The Athens International Film and Video Festival will return once again Friday, bringing diverse film concepts, genres and styles from around the world to the Athens screen.
The festival, which began in 1974, will showcase films that span four categories: documentary, experimental, narrative and animation. Participants around the world are invited to partake in the competition. This year, 235 films from 41 countries were selected by a pre-screening committee out of 2,200 submissions.
The films will be shown Friday through April 7 and will be available free of charge to all Ohio University students at the Athena Cinema, 20 S. Court St. General admission for adults ranges between $5 and $6.50 for individual screenings, as well as a $50 “all-you-can-watch” pass available to those interested.
David Colagiovanni, professor in Ohio University’s School of Theater and director of the festival, said having the films in Athens is notable because students and community members can be at the center of the festival while appreciating the creations brought to the city.
“(The festival) has a long history of showing independent cinema, experimental film, documentary, animation, things that are not necessarily inside of a studio system that you might have at megaplex, for instance,” Colagiovanni said. “Athens has always valued art above marquee names and the glitz and red carpets of other places.”
Justine Thomas, a third-year MFA student, said the uniqueness of the festival and its long-standing, iconic reputation at OU greatly impacted her choice to attend.
"One of the reasons I came to Ohio University was actually this festival,” Thomas said. “The fact that the festival was so diverse and large for being in Ohio was a really big selling point for me to come here.”
Over the seven days of the festival, there will be various themed blocks for each day the films are shown, demonstrating multiple categories to which each submission corresponds. The blocks represent a common element across the films, but the films within the category may vary in style and execution.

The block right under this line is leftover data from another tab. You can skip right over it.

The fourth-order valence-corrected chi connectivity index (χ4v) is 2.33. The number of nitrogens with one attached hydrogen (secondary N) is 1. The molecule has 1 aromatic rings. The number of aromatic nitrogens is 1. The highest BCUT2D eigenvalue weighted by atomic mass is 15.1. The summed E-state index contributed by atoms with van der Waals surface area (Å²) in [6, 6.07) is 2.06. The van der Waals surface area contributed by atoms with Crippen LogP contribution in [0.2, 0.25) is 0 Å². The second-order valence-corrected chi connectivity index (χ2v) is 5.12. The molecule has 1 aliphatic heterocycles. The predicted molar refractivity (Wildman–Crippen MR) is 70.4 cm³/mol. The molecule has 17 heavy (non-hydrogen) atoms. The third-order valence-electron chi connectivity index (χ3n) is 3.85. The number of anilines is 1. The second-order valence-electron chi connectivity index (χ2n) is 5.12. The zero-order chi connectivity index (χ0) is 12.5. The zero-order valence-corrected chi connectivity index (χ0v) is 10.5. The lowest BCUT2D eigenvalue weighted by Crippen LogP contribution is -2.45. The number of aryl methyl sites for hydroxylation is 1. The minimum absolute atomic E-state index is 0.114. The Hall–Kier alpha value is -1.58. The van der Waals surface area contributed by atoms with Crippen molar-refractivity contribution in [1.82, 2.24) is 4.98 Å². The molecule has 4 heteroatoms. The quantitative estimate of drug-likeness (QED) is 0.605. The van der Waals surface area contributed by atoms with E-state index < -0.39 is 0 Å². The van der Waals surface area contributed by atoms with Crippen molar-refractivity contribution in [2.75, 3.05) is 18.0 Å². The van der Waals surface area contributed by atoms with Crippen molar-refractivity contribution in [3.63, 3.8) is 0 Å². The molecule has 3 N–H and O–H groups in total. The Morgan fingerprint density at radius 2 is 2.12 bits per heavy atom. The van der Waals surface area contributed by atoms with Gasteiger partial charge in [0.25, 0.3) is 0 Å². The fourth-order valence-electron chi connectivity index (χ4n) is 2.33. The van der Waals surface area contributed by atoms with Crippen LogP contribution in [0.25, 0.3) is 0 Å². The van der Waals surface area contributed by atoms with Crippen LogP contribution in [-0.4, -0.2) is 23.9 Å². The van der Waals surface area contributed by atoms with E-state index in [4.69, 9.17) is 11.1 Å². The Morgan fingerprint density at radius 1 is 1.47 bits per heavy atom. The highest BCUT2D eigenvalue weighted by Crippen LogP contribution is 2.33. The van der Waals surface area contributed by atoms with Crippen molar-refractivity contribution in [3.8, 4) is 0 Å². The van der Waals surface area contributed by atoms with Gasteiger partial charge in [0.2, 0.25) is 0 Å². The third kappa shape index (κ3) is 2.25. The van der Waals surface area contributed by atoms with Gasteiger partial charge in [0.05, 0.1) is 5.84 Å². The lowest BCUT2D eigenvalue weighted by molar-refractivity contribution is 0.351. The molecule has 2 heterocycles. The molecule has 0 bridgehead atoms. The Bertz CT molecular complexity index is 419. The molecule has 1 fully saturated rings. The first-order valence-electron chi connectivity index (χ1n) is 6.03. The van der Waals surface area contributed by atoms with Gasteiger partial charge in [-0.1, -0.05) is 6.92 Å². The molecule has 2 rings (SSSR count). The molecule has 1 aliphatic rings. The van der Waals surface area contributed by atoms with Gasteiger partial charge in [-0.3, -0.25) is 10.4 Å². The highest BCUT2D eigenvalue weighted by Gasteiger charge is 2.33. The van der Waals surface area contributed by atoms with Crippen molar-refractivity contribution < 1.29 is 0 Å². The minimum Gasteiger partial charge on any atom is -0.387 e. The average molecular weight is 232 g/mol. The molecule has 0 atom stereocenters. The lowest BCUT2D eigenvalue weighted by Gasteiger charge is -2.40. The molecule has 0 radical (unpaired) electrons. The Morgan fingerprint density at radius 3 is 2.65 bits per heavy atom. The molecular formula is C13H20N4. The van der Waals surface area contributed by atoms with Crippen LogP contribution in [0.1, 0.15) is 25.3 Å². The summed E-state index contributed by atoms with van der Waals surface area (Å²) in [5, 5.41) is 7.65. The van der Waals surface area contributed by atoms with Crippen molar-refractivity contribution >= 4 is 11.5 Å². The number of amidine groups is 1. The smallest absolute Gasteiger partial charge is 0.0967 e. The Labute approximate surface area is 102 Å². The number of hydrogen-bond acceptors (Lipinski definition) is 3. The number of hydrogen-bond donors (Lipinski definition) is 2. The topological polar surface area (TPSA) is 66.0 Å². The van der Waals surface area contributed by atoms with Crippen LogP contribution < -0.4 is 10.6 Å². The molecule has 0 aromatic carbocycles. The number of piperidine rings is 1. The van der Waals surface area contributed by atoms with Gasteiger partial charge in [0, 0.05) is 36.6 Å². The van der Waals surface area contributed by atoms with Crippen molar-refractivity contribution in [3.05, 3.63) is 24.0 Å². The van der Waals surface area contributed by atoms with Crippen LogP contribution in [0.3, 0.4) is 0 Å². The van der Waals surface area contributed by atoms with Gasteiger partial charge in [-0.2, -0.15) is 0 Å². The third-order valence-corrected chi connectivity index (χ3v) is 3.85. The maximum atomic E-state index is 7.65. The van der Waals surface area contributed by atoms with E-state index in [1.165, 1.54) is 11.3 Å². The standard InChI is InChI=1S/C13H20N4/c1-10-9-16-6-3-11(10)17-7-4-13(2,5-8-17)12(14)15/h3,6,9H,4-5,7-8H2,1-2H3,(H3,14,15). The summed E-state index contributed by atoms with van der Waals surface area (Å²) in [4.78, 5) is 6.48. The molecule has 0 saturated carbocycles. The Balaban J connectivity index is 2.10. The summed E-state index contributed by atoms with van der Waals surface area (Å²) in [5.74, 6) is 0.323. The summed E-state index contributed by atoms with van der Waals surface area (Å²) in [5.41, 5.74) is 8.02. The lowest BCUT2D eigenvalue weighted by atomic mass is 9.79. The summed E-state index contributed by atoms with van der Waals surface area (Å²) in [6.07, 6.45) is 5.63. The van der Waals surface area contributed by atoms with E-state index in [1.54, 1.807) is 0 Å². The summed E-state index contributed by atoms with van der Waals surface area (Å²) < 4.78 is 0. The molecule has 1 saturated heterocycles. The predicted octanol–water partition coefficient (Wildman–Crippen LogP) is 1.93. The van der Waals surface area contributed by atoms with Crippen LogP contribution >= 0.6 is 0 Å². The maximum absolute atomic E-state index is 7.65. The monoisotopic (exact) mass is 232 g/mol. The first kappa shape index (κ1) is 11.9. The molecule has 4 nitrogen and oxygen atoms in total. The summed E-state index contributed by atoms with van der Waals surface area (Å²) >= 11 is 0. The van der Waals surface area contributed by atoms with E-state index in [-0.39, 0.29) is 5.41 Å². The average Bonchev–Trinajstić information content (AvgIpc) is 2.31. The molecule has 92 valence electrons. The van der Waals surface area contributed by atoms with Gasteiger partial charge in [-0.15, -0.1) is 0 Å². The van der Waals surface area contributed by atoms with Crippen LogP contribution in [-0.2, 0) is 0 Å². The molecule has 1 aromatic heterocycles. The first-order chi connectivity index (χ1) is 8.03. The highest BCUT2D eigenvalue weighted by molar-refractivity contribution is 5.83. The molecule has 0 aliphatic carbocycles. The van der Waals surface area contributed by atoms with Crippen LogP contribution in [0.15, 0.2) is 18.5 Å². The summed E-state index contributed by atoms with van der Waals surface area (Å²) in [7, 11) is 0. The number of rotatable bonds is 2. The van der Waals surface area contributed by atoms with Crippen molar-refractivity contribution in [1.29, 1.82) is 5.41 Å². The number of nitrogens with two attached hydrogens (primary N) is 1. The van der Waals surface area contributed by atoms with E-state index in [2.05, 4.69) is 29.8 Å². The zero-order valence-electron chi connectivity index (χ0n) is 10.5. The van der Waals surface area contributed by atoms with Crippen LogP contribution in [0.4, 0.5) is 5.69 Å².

Joe Tufte, a third-year MFA student, has a film playing in the “Here and Queer” block, showcasing films that represent the queer community in some fashion. Tufte said the intimate nature of the film’s topic is fulfilling to share within a festival that celebrates and represents the exploration of the arts.
“(My film) is about a person who cleans up their parents' house after their dad dies and then goes to a funeral,” Tufte said. “It's so exciting to be in a queer block. I'm excited to see how other queer people are represented within that block.”
The representation that the films offer, Colagiovanni said, is significant to how the festival serves the community, as the festival is known for providing a place for underrepresented voices to be heard.
“It serves people that are in town not associated with the university that have been coming to the festival for (several) years,” Colagiovanni said. “We have a lot of patrons that come back every single year and will watch 30 blocks of films in a week. They save all their tickets, and the back of their program is all marked up with highlighter and pencil and all the notes (about) everything that they saw. It's a wonderful thing.”
For Thomas, her experience as both a participant and a viewer provide her with a holistic and meaningful experience during the festival.
“I think it's really cool how it's set up for students as well as the community,” Thomas said. “It's been really incredible to be able to both be a student that works the table and gives the tickets … but then also be in the audience, watching them as being just as much someone who watches it.”
Through the diverse films available from local students and filmmakers around the world, Thomas said the festival is very insightful for those who attend.
“You get to watch really artsy movies that you normally wouldn't get to watch,” Thomas said. “But you always end up leaving a block thinking about at least one movie where you're like, ‘That one connected to me,’ and the fact that all of the blocks have so many different types of movies ... You always leave like expanding your worldview.”